Conflicted Hegemon The Reluctant Giant

Germany is again one of the most powerful countries on earth but has yet to come to terms with its own strength.
The weight of the world on its shoulders. A statue of Atlas in Potsdam, a city south-west of Berlin.

In the heady, optimistic days of German reunification, Margaret Thatcher, the prime minister of Britain at the time, was a lone voice of caution. A reunited, strengthened Germany would, she said, once more dominate Europe and pull the continent in the direction it wanted to go.

At the time she was seen as anachronistic and alarmist. Today, many of Germany’s neighbors may well agree with her. The country is of course still committed to democracy and reluctant to become militarily active on the world stage, but there is no denying that Germans has once more morphed into a hegemonic power in the middle of the continent.

In the decades prior to unification it was easy for the Germans, divided as they were, to hide their strength. Even after unification in 1990 they managed to look smaller than they were for a while by being cautious, and hiding their policy objectives deep within the European Union.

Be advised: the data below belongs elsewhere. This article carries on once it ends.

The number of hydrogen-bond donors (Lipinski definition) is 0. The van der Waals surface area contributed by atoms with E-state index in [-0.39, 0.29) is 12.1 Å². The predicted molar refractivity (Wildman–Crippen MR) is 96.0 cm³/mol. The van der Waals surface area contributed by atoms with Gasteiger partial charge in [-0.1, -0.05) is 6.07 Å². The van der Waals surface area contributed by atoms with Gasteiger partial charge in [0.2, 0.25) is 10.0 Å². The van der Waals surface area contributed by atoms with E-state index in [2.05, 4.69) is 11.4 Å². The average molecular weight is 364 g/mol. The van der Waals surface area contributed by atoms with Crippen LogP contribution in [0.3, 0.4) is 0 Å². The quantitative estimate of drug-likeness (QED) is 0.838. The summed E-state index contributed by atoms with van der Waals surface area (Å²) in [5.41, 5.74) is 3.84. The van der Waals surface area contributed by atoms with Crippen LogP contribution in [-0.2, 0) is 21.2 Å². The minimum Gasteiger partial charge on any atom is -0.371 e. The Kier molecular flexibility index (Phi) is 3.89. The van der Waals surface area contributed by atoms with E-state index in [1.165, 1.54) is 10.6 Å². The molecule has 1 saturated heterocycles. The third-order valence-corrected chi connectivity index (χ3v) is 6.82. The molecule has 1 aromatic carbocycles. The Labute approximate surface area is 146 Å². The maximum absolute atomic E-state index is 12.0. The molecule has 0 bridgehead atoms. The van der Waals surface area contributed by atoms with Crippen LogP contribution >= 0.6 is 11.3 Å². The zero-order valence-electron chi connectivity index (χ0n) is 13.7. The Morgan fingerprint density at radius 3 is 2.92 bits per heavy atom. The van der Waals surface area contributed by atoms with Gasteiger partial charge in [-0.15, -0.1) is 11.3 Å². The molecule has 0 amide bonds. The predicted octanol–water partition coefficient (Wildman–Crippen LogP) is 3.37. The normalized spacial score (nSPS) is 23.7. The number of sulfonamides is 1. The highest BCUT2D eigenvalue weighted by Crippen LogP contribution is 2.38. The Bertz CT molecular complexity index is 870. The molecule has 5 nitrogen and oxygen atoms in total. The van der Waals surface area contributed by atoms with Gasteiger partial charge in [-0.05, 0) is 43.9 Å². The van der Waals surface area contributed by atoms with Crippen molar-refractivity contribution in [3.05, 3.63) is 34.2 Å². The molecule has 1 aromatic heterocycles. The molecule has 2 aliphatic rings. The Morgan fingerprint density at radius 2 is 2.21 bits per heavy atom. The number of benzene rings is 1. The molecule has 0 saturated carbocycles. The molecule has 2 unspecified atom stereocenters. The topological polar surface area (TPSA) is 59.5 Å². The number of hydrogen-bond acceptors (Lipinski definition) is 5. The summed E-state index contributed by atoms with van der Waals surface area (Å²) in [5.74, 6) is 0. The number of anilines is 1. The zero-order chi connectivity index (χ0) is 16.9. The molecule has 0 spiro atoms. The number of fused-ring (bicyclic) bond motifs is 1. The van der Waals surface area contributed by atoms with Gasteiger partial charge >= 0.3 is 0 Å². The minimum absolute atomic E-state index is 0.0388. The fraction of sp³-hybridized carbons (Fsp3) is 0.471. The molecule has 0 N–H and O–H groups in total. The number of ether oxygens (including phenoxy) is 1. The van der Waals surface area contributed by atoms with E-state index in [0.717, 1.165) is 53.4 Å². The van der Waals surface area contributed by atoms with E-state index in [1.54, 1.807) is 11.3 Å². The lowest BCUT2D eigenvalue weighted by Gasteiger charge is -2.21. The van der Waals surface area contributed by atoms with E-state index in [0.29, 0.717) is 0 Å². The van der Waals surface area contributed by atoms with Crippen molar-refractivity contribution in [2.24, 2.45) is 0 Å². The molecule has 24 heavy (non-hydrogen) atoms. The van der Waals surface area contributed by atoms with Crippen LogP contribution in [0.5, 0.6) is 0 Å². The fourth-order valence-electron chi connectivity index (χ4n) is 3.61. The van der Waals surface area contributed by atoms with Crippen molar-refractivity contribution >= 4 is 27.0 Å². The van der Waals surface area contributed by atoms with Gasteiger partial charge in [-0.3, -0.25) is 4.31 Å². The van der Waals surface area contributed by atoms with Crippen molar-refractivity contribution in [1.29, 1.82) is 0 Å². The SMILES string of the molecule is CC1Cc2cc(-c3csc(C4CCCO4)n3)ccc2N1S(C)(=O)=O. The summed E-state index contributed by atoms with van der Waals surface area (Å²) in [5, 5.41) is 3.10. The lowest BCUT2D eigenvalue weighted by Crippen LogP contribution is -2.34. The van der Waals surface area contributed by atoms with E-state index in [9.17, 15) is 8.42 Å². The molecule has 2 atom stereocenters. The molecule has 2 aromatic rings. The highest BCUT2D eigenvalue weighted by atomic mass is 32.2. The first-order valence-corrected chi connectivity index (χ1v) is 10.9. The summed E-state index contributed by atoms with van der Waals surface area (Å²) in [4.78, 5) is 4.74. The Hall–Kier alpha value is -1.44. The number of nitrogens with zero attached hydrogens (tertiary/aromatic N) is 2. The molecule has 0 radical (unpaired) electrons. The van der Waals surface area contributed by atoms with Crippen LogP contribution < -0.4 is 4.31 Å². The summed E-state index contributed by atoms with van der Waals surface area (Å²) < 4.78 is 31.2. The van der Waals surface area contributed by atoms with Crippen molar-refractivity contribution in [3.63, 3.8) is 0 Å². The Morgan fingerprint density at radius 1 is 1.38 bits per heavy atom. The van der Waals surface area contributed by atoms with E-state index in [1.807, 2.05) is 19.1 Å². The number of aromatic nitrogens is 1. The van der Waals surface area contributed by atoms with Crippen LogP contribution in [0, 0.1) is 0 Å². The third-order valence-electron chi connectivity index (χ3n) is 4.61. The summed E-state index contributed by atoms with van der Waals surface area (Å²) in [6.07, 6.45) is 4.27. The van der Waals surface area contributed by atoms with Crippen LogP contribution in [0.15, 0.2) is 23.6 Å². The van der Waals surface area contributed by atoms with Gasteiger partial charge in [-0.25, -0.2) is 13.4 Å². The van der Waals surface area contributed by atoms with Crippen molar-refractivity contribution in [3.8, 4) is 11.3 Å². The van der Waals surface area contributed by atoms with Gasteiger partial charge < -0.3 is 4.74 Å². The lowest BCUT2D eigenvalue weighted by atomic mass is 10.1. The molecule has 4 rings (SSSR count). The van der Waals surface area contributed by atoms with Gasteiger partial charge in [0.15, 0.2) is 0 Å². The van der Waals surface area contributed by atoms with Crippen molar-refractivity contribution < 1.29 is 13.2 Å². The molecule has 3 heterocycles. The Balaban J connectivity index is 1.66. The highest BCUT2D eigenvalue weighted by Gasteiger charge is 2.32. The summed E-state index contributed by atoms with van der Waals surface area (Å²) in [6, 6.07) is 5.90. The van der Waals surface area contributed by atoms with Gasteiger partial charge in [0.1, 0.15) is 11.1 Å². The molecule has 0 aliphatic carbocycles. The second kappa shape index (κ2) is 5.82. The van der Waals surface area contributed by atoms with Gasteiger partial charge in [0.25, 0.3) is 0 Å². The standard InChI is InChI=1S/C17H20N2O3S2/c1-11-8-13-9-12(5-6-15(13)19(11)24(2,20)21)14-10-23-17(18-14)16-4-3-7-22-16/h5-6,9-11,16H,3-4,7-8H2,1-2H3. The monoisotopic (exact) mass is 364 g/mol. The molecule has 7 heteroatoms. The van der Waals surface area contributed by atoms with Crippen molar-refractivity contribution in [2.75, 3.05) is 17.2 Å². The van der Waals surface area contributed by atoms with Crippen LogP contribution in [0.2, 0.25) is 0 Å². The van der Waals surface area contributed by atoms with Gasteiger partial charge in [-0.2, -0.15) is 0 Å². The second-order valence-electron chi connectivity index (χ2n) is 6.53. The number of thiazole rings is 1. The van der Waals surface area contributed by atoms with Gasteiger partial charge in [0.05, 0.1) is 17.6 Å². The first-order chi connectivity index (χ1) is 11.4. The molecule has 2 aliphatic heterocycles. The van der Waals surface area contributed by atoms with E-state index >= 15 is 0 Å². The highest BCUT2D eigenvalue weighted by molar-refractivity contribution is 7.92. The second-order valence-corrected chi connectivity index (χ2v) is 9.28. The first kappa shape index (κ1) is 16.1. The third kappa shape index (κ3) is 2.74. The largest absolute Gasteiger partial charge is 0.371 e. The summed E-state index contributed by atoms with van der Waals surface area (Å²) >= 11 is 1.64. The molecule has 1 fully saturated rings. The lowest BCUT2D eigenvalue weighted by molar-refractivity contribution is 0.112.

Germany’s supremacy only became evident a few years ago, with the financial crisis, when the country had to show its true stature. Lehman Brothers went broke in 2008, Germany became stronger. Europe fell into a debt crisis, Germany became even stronger. Vladimir Putin annexed Crimea in March this year, Germany took over the political leadership of the West.

Since the financial crisis, Berlin has enforced an economic policy for Europe that has not always made sense. It has ordered southern European countries to balance their books at all costs, even if that means implementing cuts that prolong the economic downturn and trigger mass unemployment.

For people in the south these measures don’t look like rational economic policy, but an example of German hegemony. But the euro zone is so dependent on Germany they have no choice but to accept these demands.

When the French and Italians suggest that more fiscal leeway would lead to a better economic recovery, Germany dismisses them as lazy. Mario Monti, Italy’s former prime minister, said Germany does not assess economic policy rationally here but morally, with a philosophy of: “Good behavior is rewarded with growth.”